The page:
John Scearcy, our Union's Secretary-Treasurer, has published an op-ed in today's Tacoma News Tribune describing the urgent problem of understaffing at South Sound 911. Dispatchers are routinely working 70-80 hours a week and are deeply concerned about the impact on public safety.

You can access the op-ed on the TNT website here or read the piece in its entirety below.

In a crisis, you depend on Pierce County 911 dispatchers. They deserve a break

By John Scearcy, Local 117 Secretary-Treasurer

In an emergency, seconds count. When a fire breaks out in your home or a loved one goes into cardiac arrest, you rely on the reassuring voice of a 911 telecommunicator to talk you through the crisis and route first responders to your aid. Relaying information swiftly and accurately can mean the difference between life and death.

With so much at stake, you’d think emergency call centers would make it a top priority to ensure lines are sufficiently staffed. But for South Sound 911, the agency that handles roughly 1 million calls annually for the residents of Pierce County, this is simply not the case.

In January 2022, the Tacoma News Tribune raised concerns about chronic understaffing at the agency. Since then, the problem has only gotten worse.

While many classifications suffer from vacancies, staffing levels for 911 law enforcement dispatchers has dropped from 88% in January 2021 to just 67% in June 2023, according to the agency.

Together with emergency call takers who interface with the public, dispatchers are often referred to as our first first responders. These workers gather critical details related to public emergencies and communicate them to police officers, firefighters, paramedics, and EMTs.

Dispatchers provide law enforcement with a suspect’s criminal records, vehicle registration, incident histories, and other relevant information. They monitor an officer’s status in an emergency and notify them about potential threats.

At South Sound 911, staffing shortages are pushing dispatchers to the brink of exhaustion and putting public safety responders and the communities they serve at risk.

To cover vacant shifts, excessive overtime is the norm. In statements collected by Teamsters 117, the workers’ union, many dispatchers report putting in 70-80 hours a week. Last summer, a South Sound 911 dispatcher ground out thirty-three days in a row of mostly 12-hour shifts.

Many dispatchers regularly forgo their rest and meal breaks because they are concerned stepping away will create a serious public safety risk. Workers are so exhausted they are fearful of passing along inaccurate information to law enforcement or falling asleep at their desks.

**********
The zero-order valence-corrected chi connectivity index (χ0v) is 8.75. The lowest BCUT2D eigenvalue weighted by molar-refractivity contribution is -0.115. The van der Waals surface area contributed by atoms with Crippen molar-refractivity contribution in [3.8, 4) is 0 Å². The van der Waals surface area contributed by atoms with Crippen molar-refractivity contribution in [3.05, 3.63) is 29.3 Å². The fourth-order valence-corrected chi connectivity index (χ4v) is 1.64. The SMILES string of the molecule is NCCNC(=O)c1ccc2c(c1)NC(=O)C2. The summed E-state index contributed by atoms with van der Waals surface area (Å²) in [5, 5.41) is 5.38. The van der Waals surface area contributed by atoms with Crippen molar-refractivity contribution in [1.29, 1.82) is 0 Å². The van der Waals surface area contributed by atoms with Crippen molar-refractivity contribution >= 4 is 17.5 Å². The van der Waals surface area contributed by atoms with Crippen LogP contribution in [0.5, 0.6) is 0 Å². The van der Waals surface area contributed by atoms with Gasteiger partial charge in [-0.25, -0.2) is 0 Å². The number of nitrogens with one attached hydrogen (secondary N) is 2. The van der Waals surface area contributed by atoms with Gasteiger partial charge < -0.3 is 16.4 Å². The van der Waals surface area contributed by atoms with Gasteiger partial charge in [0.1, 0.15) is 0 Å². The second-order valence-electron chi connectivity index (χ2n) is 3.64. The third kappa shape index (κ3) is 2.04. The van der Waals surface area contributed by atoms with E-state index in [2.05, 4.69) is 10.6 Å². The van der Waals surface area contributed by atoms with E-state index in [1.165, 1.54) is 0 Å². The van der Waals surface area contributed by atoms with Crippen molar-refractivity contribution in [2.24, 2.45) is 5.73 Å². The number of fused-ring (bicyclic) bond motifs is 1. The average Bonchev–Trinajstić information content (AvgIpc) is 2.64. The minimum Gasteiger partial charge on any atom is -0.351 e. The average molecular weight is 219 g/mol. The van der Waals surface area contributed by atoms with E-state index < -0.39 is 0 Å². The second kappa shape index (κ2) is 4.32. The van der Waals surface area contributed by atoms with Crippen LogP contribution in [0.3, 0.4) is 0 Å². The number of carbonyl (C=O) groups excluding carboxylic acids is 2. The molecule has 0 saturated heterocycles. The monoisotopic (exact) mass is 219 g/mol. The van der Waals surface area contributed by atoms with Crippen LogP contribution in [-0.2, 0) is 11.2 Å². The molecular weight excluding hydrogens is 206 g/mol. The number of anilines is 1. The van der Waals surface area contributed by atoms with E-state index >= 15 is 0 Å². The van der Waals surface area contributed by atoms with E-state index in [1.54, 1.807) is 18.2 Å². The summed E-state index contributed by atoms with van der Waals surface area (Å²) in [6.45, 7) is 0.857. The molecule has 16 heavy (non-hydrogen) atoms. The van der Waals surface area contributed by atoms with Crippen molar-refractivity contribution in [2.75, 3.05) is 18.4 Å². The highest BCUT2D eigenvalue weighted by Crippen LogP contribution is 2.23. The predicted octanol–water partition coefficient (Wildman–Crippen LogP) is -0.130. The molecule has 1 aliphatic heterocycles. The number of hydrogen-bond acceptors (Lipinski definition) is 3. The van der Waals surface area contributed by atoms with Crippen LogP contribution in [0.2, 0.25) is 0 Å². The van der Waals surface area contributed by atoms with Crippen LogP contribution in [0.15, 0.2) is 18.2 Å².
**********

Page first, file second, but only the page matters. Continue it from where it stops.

Insufficient staffing often requires dispatchers to handle multiple channels simultaneously. This can cause radio interference, leave an officer waiting for backup, or delay response times. When dispatch is forced to patch channels, as it is called, radio traffic can get overloaded. In such cases, an officer at a crime scene requesting priority information may have to be put on hold.

The grueling workload is also taking a toll on dispatchers’ personal lives. Workers report acute medical conditions, mental health issues, marital strife, sleep disruption, and complications in pregnancy all due to excessive overtime. One long-term employee says she hasn’t attended a family function in years. Many are actively seeking employment elsewhere.

Attempts by South Sound 911 to bring in new recruits or implement accelerated training programs have been largely unsuccessful. Workers simply do not want to promote into a position that so deeply disrupts their personal lives.

To retain current staff and accelerate hiring, the union is demanding dispatchers are guaranteed at least one day off per week and has proposed retention bonuses with no strings attached. So far, the agency has been unwilling to agree to these proposals.

South Sound 911 claims they want their employees to have a work-life balance. As a community, we owe it to these valuable public servants to ensure they have ample time off to spend with their families and their working conditions are humane. We also owe it to our first responders and the people they serve to have a safe, well-functioning 911 system.

When you pick up the phone to call 911, your life may depend on it.

John Scearcy is Secretary-Treasurer of Teamsters Local 117. Teamsters 117 represents 17,000 working people across Washington State, including over 6,000 in public safety professions.